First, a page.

A real estate investor shares the process of finding real estate bargains

  • Mike Zuber says now is a great time to buy investment properties because there is less competition.
  • Start by deciding where you want to buy a property and learn all about that market.
  • Next, figure out what an “average supply” is in your area so you can get some good deals.

It’s a good time to get into real estate investing, Michael Zuber told Insider.

“Real estate investors should be much more excited to buy this year than they have been the past two years,” said the young retiree, who owns more than 100 rental units in Fresno, Calif.

This is because there is less competition at the moment. With rising mortgage rates and uncertainty about the future of the economy, fewer Americans are looking to become homeowners: According to an October survey by Fannie Mae, only 16% of consumers think the time to buy a house. This is a weak new survey.

Zuber’s interpretation of that stat is, “84% of homebuyers have virtually exited the market,” which is great news for him and other real estate investors. “As an investor, homebuyers are my main competition. They have lower down payments and they get better rates, so it’s hard to compete with them.”

(Lenders require a higher down payment for investment properties, usually at least 20%, than for primary residences, which you may be able to finance with as little as 3.5% down using an FHA loan or even 0 % with a VA loan.)

For the past three years, Zuber hasn’t been able to find an offer he likes on the Multiple Listing Service (MLS).

“There was too much competition,” he explained. “I watched my market every day for three years and the owners beat me. They could pay more.”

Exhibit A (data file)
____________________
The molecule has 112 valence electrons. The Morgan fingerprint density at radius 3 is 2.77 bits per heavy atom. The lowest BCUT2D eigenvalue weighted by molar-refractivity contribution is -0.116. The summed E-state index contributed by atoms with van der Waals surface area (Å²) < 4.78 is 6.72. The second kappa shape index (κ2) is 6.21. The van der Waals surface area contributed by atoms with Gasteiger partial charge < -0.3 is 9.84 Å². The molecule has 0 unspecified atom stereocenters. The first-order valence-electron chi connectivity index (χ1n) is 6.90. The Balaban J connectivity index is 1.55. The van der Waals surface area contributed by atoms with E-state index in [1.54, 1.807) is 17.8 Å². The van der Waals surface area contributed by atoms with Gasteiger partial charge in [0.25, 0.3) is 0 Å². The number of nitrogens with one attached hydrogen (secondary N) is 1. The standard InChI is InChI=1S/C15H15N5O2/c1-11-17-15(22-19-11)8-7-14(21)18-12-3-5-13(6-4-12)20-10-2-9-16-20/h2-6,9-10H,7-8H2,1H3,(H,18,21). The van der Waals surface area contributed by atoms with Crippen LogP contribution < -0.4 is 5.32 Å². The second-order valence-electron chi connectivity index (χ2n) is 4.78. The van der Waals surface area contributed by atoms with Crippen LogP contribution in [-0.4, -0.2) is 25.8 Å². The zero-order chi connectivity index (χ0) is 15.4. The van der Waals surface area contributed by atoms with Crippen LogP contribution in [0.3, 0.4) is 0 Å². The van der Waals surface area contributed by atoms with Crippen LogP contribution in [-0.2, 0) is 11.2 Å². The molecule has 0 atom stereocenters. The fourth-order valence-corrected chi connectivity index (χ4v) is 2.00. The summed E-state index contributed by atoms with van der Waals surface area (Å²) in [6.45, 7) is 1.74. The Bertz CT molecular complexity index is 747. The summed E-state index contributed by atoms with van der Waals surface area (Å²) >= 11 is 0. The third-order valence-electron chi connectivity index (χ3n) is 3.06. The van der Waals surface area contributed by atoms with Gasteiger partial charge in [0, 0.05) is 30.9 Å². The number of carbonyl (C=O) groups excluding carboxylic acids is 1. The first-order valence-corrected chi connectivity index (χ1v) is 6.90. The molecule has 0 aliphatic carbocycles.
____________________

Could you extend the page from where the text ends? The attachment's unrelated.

He hasn’t stopped buying property altogether — he’s found off-market deals, he said — but going through MLS was impossible until recently. Two weeks ago he closed a $203,000 home that was originally listed at $270,000, he said. With less competition, there is more room to negotiate.

If you’re a real estate investor, “it’s time to be aggressive,” Zuber said. “You build your wealth as a real estate investor during recessions. A lot of investors were excited the last two years, but it was the riskiest time. The next two years will be the best time to buy.”

That said, you need to be a careful investor and put in the time and effort to find properties that will generate positive cash flow and grow in value over time.

Here’s Zuber’s four-step process for finding great deals.

1. Determine where you want to invest and learn the ins and outs of your “buy box”

Zuber and his wife live in the Bay Area but invest in Fresno, California.

When he started looking for investment properties in 2001, he realized that buying real estate in their backyard was not practical. The Bay Area consistently ranks among the most expensive housing markets in the United States.

Fresno, which is about a 2.5-hour drive from their home, fit his criteria — it had a large population and a diverse employment base, among other promising qualities, he said — and was much more affordable.

Once he settled in Fresno, Zuber defined what he calls his “buy box.” This is a very specific neighborhood or area of ​​the city in which you plan to invest, he explained. Most cities are too big to learn all the ins and outs. If you considered the listings all over Fresno, for example, there would be thousands of them.

“Most new investors are all over the map,” Zuber said. “The first step for any new investor to take is to focus. If you want to be a buy-and-hold investor in a new area, get a buy box and make it hyper-focused.”